In 2011, for the first time, I finally understood entrepreneurship.
Previous to that, I had started a graphic and web design company as well as a home studio. But back then, I had no idea what it meant to build a business.
But like some things in life once you see it you can’t un-see it.
As I engaged in everything from articles and books to podcasts and audio programs, I saw it for the first time.
Here are a few things I began to see:
Business is about having a long-term mindset. It’s about applying yourself daily to achieve a worthwhile ideal. It’s about consistency. It’s about your willingness to sacrifice and grow as an individual.
I see people pushing back on these ideas every single day. It’s not that these thoughts represent truth. But they do represent the struggle, dedication and persistence of those who’ve actually done it.
As my friend says:
You don’t know the weight of it unless you go through the momentum of it. — Mabel Wong, Founder of Dermaly Inc.
Granted, every journey is different. But business is rarely easy. It takes time and effort to build. It requires your blood, sweat and tears.
Unless you’ve boiled it all down to a formula that you can apply to every industry, challenges are inevitable. You will encounter obstacles on your path.
As you go through the momentum of it, you will begin to view the world through a new lens.
Building a Business is Counter-Culture
These days, many people’s eyes are opening to the potential rewards of building a business. Financial freedom. The ability to be your own boss or make your own schedule. The ability to create more time for the people and activities you truly love and enjoy. And so on.
But just because more eyes are opening to it doesn’t mean more people are doing it. Though, I do see people trying all the time.
Entrepreneurship is not something to try. It’s a way of being. Unless it’s a way of being, you will be swallowed up by the momentum of it.
And, once people begin going through the momentum of it, many balk and even give up. I understand why. The challenges you encounter on the path will test you. You may even find yourself questioning everything you thought you once knew.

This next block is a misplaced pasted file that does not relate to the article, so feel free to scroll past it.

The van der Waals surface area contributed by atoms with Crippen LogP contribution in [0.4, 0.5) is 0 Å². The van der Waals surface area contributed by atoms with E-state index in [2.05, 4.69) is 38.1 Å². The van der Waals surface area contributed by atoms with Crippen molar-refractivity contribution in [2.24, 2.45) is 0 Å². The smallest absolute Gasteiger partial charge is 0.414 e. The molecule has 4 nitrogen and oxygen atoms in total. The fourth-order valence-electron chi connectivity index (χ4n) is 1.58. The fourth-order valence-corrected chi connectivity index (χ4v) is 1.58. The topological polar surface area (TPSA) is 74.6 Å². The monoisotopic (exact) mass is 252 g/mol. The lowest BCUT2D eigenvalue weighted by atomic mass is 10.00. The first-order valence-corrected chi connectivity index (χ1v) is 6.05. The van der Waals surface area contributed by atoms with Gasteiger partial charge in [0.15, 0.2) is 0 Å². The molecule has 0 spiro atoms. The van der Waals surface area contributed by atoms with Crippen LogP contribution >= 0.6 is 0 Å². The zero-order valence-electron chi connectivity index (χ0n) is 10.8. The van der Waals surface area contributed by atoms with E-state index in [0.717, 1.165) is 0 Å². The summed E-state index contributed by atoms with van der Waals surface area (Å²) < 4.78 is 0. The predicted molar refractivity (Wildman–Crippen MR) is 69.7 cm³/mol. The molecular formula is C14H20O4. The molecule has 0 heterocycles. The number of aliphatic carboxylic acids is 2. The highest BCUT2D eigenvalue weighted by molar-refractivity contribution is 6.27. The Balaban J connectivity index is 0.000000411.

This is where the idea that entrepreneurs are problem-solvers comes from. We need to be able to think outside the box and come up with solutions to problems Google can’t solve for us.
There’s nothing counter-culture about starting a project or engaging in creativity. But there is something counter-culture about dedicating your life to a worthy ideal and standing for a possibility.
The Difference Between an Entrepreneurial Mindset & an Employee Mindset
It’s not uncommon for entrepreneurs to start butting heads with people they once got along with. This is because they begin seeing things from a different perspective.
It’s not a matter of right or wrong, as some people interpret it. In many ways, it’s a matter of survival.
If an entrepreneur continues to think and act as they’ve always thought and acted (from the time they were an employee or self-employed), they’ll probably be wiped out in a hurry.
To an entrepreneur, their business is a matter of life or death. It’s not a game.
An employee has a salary, and in some cases, benefits. An entrepreneur does not. An employee has vacation time. If an entrepreneur takes a vacation, they may have to put their business on hold. An employee only needs to take responsibility for the work they do. An entrepreneur often needs to take responsibility for the entire business and ends up wearing many hats. An employee always has a certain amount of work to do. An entrepreneur may not have paying work unless they hit the pavement and leverage every connection they have.
Ultimately, there are pros and cons on both sides. And, there are no rules saying that you can’t be a wealthy employee or a poor entrepreneur. It’s all in how you approach it.
But I would argue that a wealthy employee applied an entrepreneurial mindset to their career while a poor entrepreneur applied an employee mindset to their career. Or, at least, that’s how it would play out over the long haul.
But if an entrepreneur wants to survive, they need to be willing to grow. And, there’s no succumbing to peer pressure. If everyone is going one way, they must run the other way!
I have not shared truth with you. I’ve shared a perspective with you.
I’m sure there are people that would disagree with what I’ve said on both sides — employees and entrepreneurs.
My contention is that entrepreneurship requires a different commitment, different way of thinking, and a different lifestyle. It doesn’t matter where you apply an entrepreneurial mindset to — your hobby, your job, your business or otherwise. You can bring an entrepreneurial mindset to any area of life.
The question is, are you doing the work?